To meet the market’s needs for rapid delivery, dictated by the increasingly short time frame, an EMS provider experiences from receipt of contract to start of manufacture, BTU has reduced lead times from design to delivery to two weeks – regardless of configuration. Its 3D computer-modeling package enables configuration options to be rapidly designed and emailed for approval within hours.
Further flexibility enhancements includea 24-in/610mm-process capability and shorter transition zone. The belt or rail conveyor system with a brushless DC drive motor is available in flat flex or fine mesh. Easy assignment fixed rails versus moveable rail, steel drive chain, dual lane/dual speed and improved rail lubrication applicator design are also included.
The broader process window, essential for today’s lead-free world, has been addressed by the Pyramax’s maximum operating temperature of 350°C. The ultimate level of heat transfer efficiency and thermal uniformity is achieved through BTU’s forced impingement convection technology with side-to-side gas recirculation. Hot gas is directed to board surfaces at a fast and forceful rate to achieve effective heat transfer. The easy-to-install blower plenum modules house a motor, impeller wheel, four-outlet impeller shroud, heater and a perforated plate – all in one assembly that is easy to maintain and upgrade.
The heating element and gas distribution are located above and below the conveyor belt in each heated zone and, by forcing heated gas through the perforated plate under static pressure, high-velocity ‘cones’ of heat are produced up to 2.5-in from the plate which then impinge upon the surface of the board assemblies as they pass through the oven. A key driver in reducing costs was to reduce nitrogen consumption, which has been achieved, typical results being 25% less than in previous ovens.
Oven control system
The Windows NT-based oven control software offers user-friendly interfaces for remote diagnostics and data logging, automatic recipe scheduling, automatic product temperature profiling as well as temperature delta alarm to signify minimum and maximum temperatures. An optional feature is the integrated KIC Pilot automated self-profiling software system which provides the oven with the intelligence to tell the operator how to set it up, and does not allow the operator to run product if the profile is out of spec. Featuring a simplified animation-based user interface, the KIC Pilot interfaces directly with the oven controller, and allows even the least-experienced operator to set up a profile. The Pilot automatically changes the oven setpoints and conveyor speed, and then lets the operator know when the oven is ready to run production. A key feature of the Pilot is the process window index (PWI) which is used to evaluate the quality of a profile by reducing all statistics to a single number. A PWI of 0% is optimum, less than 100% is in spec, above 100% is out of spec. The system automatically finds the oven set-up that provides the lowest PWI.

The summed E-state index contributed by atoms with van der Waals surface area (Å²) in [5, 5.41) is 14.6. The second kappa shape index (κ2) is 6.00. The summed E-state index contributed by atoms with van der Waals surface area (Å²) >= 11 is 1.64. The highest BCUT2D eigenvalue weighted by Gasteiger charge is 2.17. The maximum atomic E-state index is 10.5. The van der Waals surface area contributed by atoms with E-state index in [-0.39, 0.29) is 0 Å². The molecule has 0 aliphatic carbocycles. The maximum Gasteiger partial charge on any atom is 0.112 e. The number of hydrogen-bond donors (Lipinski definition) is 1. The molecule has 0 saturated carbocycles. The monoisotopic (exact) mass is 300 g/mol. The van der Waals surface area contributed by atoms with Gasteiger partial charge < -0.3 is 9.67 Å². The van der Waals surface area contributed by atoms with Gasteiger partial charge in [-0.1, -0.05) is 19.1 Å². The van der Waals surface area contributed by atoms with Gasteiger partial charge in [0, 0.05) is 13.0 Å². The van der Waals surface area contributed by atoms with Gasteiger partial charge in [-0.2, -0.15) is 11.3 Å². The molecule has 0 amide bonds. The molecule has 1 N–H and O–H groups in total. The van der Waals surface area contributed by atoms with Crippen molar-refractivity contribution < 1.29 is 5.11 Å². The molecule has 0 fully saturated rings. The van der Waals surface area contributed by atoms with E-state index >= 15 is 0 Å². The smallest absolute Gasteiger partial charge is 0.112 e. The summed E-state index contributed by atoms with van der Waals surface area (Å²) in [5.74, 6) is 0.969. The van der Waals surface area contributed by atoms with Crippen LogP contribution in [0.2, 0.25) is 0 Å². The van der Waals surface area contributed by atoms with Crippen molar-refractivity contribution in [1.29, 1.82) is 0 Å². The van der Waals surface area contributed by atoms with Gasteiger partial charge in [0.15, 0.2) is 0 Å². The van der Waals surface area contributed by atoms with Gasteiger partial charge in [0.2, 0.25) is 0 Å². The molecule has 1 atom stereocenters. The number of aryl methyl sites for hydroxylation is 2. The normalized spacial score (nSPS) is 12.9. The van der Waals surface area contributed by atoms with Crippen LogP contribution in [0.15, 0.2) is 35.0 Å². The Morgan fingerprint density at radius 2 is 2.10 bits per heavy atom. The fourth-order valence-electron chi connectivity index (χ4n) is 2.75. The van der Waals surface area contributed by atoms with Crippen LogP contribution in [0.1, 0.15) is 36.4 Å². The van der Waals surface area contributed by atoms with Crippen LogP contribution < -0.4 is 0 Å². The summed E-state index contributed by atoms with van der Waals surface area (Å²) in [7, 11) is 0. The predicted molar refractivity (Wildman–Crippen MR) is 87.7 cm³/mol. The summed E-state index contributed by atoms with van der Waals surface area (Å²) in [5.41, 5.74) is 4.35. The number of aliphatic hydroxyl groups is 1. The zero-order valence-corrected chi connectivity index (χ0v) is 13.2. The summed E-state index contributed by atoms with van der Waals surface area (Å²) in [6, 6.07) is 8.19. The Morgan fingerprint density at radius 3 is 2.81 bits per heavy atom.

Improved training and support
The final criterion identified was to maximize training potential and improve support. An increasing problem experienced from mass globalization has been the language barriers, combined with a skills gap, and a need to train operators quickly. To overcome these problems, BTU provides 24-hour global support and has devised a web-enabled, language-independent training and support system, accessible via an authorization password from BTU. This training and support system, presented in graphic format, takes engineers through basic maintenance operations such as flux management, filter changes and includes the entire machine assembly. Further support is provided through its e-doc manual that provides technical support, detailing all part numbers for reordering purposes and close-up figures for part replacements.
Does this machineaddress the needs?
Beta-tested at three of the world’s leading sub-contract manufacturers for three to six months, feedback substantiates that the Pyramax meets the industry’s needs. According to Celestica, this oven is thermally outstanding and more efficient at energy transfer. Combined with a 75% reduction in maintenance, it would appear that BTU has designed a machine which addresses all the criteria identified by the Voice-of-the-Customer program.
EPP 151
Die Betriebskosten sind bei Fertigungsmaschinen durchaus noch ein Feld, in dem sich manche Mark einsparen läßt, obwohl seit vielen Jahren Cost of Ownership ein beherrschendes Thema ist. Am Beispiel seiner Lötöfen und des wartungsfreundlichen Konzepts zeigt BTU, wo und wie sich noch Potentiale erschließen lassen.
Les coûts d’exploitation des machines de fabrication sont un domaine qui permet d’économiser plus d’un franc, bien que le Cost of Ownership soit depuis de nombreuses années un thème majeur. En prenant l’exemple des ses fours à braser et du concept de facilité d’entretien, BTU montre où se situent encore des potentiels.
I costi di esercizio sono una voce che nelle macchine di produzione offrono ancora la possibilità di risparmiare qualche lira, nonostante che da molti anni si stia discutendo sui Cost of Ownership. Sull’esempio dei suoi forni di brasatura e dei vantaggiosi concetti di manutenzione la BTU mostra dove e come sfruttare ulteriori potenziali.